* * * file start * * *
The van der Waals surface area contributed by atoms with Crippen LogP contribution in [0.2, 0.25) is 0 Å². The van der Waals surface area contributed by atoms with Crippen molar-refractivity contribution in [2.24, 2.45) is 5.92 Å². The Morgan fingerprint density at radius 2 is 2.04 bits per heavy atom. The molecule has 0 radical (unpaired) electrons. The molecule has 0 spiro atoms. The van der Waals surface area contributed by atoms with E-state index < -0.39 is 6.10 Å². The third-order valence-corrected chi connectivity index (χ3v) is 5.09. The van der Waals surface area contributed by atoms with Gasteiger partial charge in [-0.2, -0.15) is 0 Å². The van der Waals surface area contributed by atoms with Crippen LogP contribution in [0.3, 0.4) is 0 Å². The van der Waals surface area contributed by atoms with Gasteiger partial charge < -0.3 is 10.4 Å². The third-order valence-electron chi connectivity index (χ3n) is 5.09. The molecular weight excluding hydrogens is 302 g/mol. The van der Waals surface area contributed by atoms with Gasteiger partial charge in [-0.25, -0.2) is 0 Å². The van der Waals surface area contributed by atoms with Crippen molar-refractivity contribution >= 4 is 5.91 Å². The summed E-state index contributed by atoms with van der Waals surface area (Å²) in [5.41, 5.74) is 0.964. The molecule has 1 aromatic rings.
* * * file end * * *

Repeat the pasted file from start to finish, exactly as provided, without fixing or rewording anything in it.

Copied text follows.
The van der Waals surface area contributed by atoms with Crippen LogP contribution in [0.2, 0.25) is 0 Å². The van der Waals surface area contributed by atoms with Crippen molar-refractivity contribution in [2.24, 2.45) is 5.92 Å². The Morgan fingerprint density at radius 2 is 2.04 bits per heavy atom. The molecule has 0 radical (unpaired) electrons. The molecule has 0 spiro atoms. The van der Waals surface area contributed by atoms with E-state index < -0.39 is 6.10 Å². The third-order valence-corrected chi connectivity index (χ3v) is 5.09. The van der Waals surface area contributed by atoms with Gasteiger partial charge in [-0.2, -0.15) is 0 Å². The van der Waals surface area contributed by atoms with Crippen LogP contribution in [0.3, 0.4) is 0 Å². The van der Waals surface area contributed by atoms with Gasteiger partial charge < -0.3 is 10.4 Å². The third-order valence-electron chi connectivity index (χ3n) is 5.09. The molecular weight excluding hydrogens is 302 g/mol. The van der Waals surface area contributed by atoms with Gasteiger partial charge in [-0.25, -0.2) is 0 Å². The van der Waals surface area contributed by atoms with Crippen molar-refractivity contribution >= 4 is 5.91 Å². The summed E-state index contributed by atoms with van der Waals surface area (Å²) in [5.41, 5.74) is 0.964. The molecule has 1 aromatic rings.